# An Investigation of A Pressure-Sensitive Transistor

## Abstract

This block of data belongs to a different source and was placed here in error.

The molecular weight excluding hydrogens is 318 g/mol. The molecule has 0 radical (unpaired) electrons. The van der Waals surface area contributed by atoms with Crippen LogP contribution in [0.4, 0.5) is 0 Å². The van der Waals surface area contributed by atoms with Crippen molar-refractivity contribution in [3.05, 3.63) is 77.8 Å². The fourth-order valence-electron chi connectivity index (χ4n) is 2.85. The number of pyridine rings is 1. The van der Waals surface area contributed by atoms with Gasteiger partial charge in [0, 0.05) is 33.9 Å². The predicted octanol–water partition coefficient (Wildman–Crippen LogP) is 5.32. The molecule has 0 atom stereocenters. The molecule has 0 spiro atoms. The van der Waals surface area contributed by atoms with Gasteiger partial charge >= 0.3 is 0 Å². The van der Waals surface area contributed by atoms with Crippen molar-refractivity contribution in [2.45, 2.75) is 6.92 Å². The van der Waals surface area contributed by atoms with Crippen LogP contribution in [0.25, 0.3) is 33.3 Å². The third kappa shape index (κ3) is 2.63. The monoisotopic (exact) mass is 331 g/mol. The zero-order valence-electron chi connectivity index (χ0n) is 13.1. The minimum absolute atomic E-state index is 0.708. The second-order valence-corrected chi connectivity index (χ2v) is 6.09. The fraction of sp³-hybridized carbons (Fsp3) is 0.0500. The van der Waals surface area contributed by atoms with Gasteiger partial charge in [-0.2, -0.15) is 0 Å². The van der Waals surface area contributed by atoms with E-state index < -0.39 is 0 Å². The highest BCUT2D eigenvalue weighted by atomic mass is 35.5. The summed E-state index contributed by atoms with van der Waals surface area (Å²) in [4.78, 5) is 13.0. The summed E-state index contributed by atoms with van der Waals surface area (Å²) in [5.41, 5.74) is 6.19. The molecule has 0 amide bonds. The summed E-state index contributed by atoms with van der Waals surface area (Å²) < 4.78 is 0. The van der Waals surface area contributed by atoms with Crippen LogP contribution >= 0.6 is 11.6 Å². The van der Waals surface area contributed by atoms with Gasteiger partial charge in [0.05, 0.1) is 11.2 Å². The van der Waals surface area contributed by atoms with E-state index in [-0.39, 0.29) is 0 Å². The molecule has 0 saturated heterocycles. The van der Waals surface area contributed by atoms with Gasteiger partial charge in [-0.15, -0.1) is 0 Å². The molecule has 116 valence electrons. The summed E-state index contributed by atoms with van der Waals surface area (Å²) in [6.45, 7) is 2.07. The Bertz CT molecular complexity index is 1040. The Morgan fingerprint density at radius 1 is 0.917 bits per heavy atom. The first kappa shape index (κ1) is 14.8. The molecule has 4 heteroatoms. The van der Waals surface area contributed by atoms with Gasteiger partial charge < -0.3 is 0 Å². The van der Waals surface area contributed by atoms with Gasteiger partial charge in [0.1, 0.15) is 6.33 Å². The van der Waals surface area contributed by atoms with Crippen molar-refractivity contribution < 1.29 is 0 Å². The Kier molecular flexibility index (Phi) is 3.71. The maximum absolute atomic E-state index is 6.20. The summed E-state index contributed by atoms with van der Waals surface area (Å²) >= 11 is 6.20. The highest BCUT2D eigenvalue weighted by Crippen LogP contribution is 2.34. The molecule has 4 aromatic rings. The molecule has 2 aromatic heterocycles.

A theoretical analysis is given of the dependence of the parameters of a transistor on a force F applied to the emitter and distributed nonuniformly across its surface. The analysis is carried out on the assumption that the current is due to diffusion of the minority carriers. The changes in the transistor parameters are due to the influence of mechanical stress σ on the effective width of the forbidden band. The dependence of the minority carrier lifetime on σ is ignored. The transistor is represented by two parallel transistors with equivalent areas S_{F} and S_{0} — S_{F}, the first of which is assumed to be subjected to a uniaxial compression and the second is taken to be free of mechanical stresses. The two limiting cases of isotropic and anisotropic distribution of the normal stresses σ _{z} are considered. In the first case, the gradient ∇ _{z}σ _{z} in the region of the p—n junction is practically equal to zero whereas in the second case the gradient is very large. It is shown that in the isotropic case the static current gain B = I_{c} /I_{b} is independent of the force F. However, the collector (I_{c}) and base (I_{b}) currents should depend most strongly on F when the input is short-circuited. In the anisotropic case, the factor B decreases as F increases, and the pressure sensitivity Γ_{c} = ∂I_{c} / ∂F passes through a maximum; the dependence of Ic on F is strongest under the open-circuit conditions. The main conclusions of the theory are compared with the results of an experimental investigation of germanium planar mesa transistors subjected to pressure concentrated at a point. The principal experimental and theoretical results are in good agreement. However, the presence of a wide zero-sensitivity region and of hysteresis of the dependence of I_{c} on F are not explained by the theory. It is suggested that these effects may be due to plastic deformation of a crystal near the tip of the needle used to apply the pressure to the transistor.

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